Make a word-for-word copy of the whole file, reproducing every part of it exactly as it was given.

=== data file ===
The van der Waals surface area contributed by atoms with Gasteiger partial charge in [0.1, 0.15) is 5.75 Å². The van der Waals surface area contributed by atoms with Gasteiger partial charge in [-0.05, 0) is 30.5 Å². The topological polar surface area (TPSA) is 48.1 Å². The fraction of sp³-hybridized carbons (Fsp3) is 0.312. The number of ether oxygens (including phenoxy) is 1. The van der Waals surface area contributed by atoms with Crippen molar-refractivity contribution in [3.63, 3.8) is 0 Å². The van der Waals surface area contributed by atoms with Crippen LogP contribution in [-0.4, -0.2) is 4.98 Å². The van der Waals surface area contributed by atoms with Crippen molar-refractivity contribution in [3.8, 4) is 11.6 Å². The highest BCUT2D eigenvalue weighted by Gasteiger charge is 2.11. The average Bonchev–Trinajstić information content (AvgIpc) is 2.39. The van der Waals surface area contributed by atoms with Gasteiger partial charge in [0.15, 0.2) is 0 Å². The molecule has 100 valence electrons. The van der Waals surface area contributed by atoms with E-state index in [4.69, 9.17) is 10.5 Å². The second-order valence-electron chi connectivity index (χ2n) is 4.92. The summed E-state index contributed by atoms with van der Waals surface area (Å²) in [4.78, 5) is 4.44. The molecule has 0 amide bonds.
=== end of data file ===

The van der Waals surface area contributed by atoms with Gasteiger partial charge in [0.1, 0.15) is 5.75 Å². The van der Waals surface area contributed by atoms with Gasteiger partial charge in [-0.05, 0) is 30.5 Å². The topological polar surface area (TPSA) is 48.1 Å². The fraction of sp³-hybridized carbons (Fsp3) is 0.312. The number of ether oxygens (including phenoxy) is 1. The van der Waals surface area contributed by atoms with Crippen molar-refractivity contribution in [3.63, 3.8) is 0 Å². The van der Waals surface area contributed by atoms with Crippen LogP contribution in [-0.4, -0.2) is 4.98 Å². The van der Waals surface area contributed by atoms with Crippen molar-refractivity contribution in [3.8, 4) is 11.6 Å². The highest BCUT2D eigenvalue weighted by Gasteiger charge is 2.11. The average Bonchev–Trinajstić information content (AvgIpc) is 2.39. The van der Waals surface area contributed by atoms with Gasteiger partial charge in [0.15, 0.2) is 0 Å². The molecule has 100 valence electrons. The van der Waals surface area contributed by atoms with E-state index in [4.69, 9.17) is 10.5 Å². The second-order valence-electron chi connectivity index (χ2n) is 4.92. The summed E-state index contributed by atoms with van der Waals surface area (Å²) in [4.78, 5) is 4.44. The molecule has 0 amide bonds.